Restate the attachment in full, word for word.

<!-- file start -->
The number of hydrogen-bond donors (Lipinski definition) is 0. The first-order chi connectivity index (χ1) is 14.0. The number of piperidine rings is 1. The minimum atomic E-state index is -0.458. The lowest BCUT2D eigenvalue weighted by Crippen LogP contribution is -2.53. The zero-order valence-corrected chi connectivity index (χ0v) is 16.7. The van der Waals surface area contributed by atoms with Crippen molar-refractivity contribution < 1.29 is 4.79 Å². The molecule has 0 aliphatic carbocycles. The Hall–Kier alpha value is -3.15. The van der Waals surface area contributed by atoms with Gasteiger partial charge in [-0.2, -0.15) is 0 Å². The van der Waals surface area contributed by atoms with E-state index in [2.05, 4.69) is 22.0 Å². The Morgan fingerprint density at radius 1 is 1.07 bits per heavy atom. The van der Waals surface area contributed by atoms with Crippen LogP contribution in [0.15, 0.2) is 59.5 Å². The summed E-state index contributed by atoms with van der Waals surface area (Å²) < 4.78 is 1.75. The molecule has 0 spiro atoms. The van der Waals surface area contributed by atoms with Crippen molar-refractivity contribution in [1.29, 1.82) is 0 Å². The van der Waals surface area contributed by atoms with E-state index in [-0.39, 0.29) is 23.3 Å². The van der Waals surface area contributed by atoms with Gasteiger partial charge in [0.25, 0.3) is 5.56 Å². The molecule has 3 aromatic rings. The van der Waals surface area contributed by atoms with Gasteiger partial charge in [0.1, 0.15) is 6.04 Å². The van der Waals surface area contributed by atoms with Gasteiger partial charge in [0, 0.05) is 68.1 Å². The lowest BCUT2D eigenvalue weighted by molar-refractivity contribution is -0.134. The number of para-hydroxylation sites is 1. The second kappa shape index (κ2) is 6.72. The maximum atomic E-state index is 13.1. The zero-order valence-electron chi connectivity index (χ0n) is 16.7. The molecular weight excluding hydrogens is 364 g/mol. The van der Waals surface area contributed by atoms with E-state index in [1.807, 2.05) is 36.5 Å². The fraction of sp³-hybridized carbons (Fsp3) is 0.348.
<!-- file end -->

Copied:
The number of hydrogen-bond donors (Lipinski definition) is 0. The first-order chi connectivity index (χ1) is 14.0. The number of piperidine rings is 1. The minimum atomic E-state index is -0.458. The lowest BCUT2D eigenvalue weighted by Crippen LogP contribution is -2.53. The zero-order valence-corrected chi connectivity index (χ0v) is 16.7. The van der Waals surface area contributed by atoms with Crippen molar-refractivity contribution < 1.29 is 4.79 Å². The molecule has 0 aliphatic carbocycles. The Hall–Kier alpha value is -3.15. The van der Waals surface area contributed by atoms with Gasteiger partial charge in [-0.2, -0.15) is 0 Å². The van der Waals surface area contributed by atoms with E-state index in [2.05, 4.69) is 22.0 Å². The Morgan fingerprint density at radius 1 is 1.07 bits per heavy atom. The van der Waals surface area contributed by atoms with Crippen LogP contribution in [0.15, 0.2) is 59.5 Å². The summed E-state index contributed by atoms with van der Waals surface area (Å²) < 4.78 is 1.75. The molecule has 0 spiro atoms. The van der Waals surface area contributed by atoms with Crippen molar-refractivity contribution in [1.29, 1.82) is 0 Å². The van der Waals surface area contributed by atoms with E-state index in [-0.39, 0.29) is 23.3 Å². The van der Waals surface area contributed by atoms with Gasteiger partial charge in [0.25, 0.3) is 5.56 Å². The molecule has 3 aromatic rings. The van der Waals surface area contributed by atoms with Gasteiger partial charge in [0.1, 0.15) is 6.04 Å². The van der Waals surface area contributed by atoms with Gasteiger partial charge in [0, 0.05) is 68.1 Å². The lowest BCUT2D eigenvalue weighted by molar-refractivity contribution is -0.134. The number of para-hydroxylation sites is 1. The second kappa shape index (κ2) is 6.72. The maximum atomic E-state index is 13.1. The zero-order valence-electron chi connectivity index (χ0n) is 16.7. The molecular weight excluding hydrogens is 364 g/mol. The van der Waals surface area contributed by atoms with E-state index in [1.807, 2.05) is 36.5 Å². The fraction of sp³-hybridized carbons (Fsp3) is 0.348.